Trip: London to Hanoi

The flight was fairly short, considering that it was one of the longest flights I've ever taken. The company was good, and a cramped, economy seat grows on you. Yes, this is true. It's like driving into a tunnel. At first it seems very dark, until your eyes adjust. As you get used to the cramped seat it seems big enough, so it literally grows on you. We ate dinner any number of times (or was it lunch?), breakfast once or twice, and landed in Singapore for a stopover around midnight.

As we started walking around the airport, we realized that it was broad daylight. My watch said midnight, but the sun was shining. I don't know – maybe they took us to Finland by mistake. No – it was definitely Singapore – the prices in the airport shops said so.

Singapore is an unusual place. You could tell even in the airport. There were Chinese being Chinese, Indians being Indian, and Malays doing the same. The Maylay women were wrapped from head to toe, even though they were right next to the equator. All were cheerfully Singaporean. It brought to mind those C.S. Lewis space novels (Perelandra?), where there was a planet with three intelligent but non-intermarrying species.

We had eaten functional, but fairly unidentifiable food on the flight out. Here, we went in search of some noodle soup. After all, we were in Asia. I thought that Singapore noodles were probably as much of a myth as New York cheesecake (only eaten elsewhere), so a noodle soup would be fine. What we forgot was that even though we were in Asia, we were also in an airport. We found a food court, which had little concessions with food from many countries in Asia, each of which, apparently, they cooked equally well. There were some Japanese at the Japanese concession ordering soups. The rest were empty, but we knew that the Japanese soup didn't look that interesting. We went to the Malaysian concession to look, and while it was empty when we got there, who should show up but the Japanese soup lady! Needless to say, the soup was unmemorable. But why should we have our best meal in the airport? Imagine, telling your friends that this was your third vacation walking around Singapore airport because of the wonderful soup, watching TV in the airport hotel? Better things were waiting.

The plane from Singapore to Hanoi was smaller, and the flight attendants were even more cheerful. Where the other tourists were fresh and rested, having spent the prior night watching TV in the airport hotel, we were wiped. I was a little worried that not looking and feeling my best, I would be an easy target for the customs people in Hanoi, who are known to charge "fines" for this or that. I tried my best to rest during the flight, and not to worry.

We landed in the middle of the tarmac at Hanoi airport. We were the only plane in a fairly small airport, which had a moderately communist look and feel. We were herded into the hall, which was light, but had dark wood to make things official. The immigration officers wore electric green uniforms, and the signs were there, though ambiguous enough that they could make up a rule or two if they needed to. We found ourselves on a line that said "Tour groups only". Where I thought the immigration officers might make the time to learn a lot about us, another plane landed, then another, and then another. We were stamped and spit out faster than you could say, "Do you have anything to declare?"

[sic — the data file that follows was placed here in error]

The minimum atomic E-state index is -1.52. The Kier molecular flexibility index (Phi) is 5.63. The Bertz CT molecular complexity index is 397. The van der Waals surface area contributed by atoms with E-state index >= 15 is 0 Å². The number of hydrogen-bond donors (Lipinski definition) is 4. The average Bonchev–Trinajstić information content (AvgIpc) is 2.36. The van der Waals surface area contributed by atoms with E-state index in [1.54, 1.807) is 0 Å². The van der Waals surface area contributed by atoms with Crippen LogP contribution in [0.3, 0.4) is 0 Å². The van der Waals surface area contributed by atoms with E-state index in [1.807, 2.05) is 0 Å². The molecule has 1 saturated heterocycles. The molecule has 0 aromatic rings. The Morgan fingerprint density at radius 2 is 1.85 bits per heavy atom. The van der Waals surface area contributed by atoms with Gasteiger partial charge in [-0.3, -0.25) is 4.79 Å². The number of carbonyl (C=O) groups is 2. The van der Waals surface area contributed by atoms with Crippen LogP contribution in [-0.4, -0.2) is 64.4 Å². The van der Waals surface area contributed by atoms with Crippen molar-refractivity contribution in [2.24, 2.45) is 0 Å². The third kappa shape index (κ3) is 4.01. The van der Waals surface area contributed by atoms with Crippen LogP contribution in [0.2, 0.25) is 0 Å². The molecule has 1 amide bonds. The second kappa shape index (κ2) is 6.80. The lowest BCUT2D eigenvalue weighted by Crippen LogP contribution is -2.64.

The arrivals building was absolutely spartan. There was nothing at all. You couldn't buy a soda or a pack of chewing gum. In fact, the only things you could buy were televisions, air conditioners and washing machines – at the duty-free shop, which was right behind the immigration officers. To this day I've yet to figure out why you'd buy duty-free goods on arrival, and why anyone would carry a washing machine with them on their trip.

In any case, we made our way out of the airport, and got one of the cabs outside. Two guys got into the cab with us, the driver and a friend of his. We started driving down the road, when all of a sudden the driver announced that we had to go to his house, because he needed to pick up his license. This not only struck Duyen as positively peculiar, he was convinced that it was a setup. I was getting worried as well, since we turned off the road and went into a village with shacks and chickens and not a lot of people. As we waited for the driver, we hoped he wouldn't come out with some nasty-looking friends and nastier-looking plumbing supplies. As it turned out, it was only Vietnamese informality. He had really forgotten his license. We drove on and dropped his friend off at a toll booth. The other guy worked for the cab company, and when he realized that we weren't going to hire the driver to tour around Hanoi, he lost interest and found some other business to take care of.

Once in Hanoi, we went to the hotel on our list. For each city, we had agreed on one or two hotels we liked, to save time when we got there. Your first idea of things is almost always wrong. We drove around looking at each choice, and either it was full, it was too expensive, or it was a dump. The driver finally took us to a hotel that wasn't on the list, and wasn't even in the guidebooks, and it was fine. It was really lucky that I was with someone who spoke the language. Otherwise I never would have had this type of flexibility.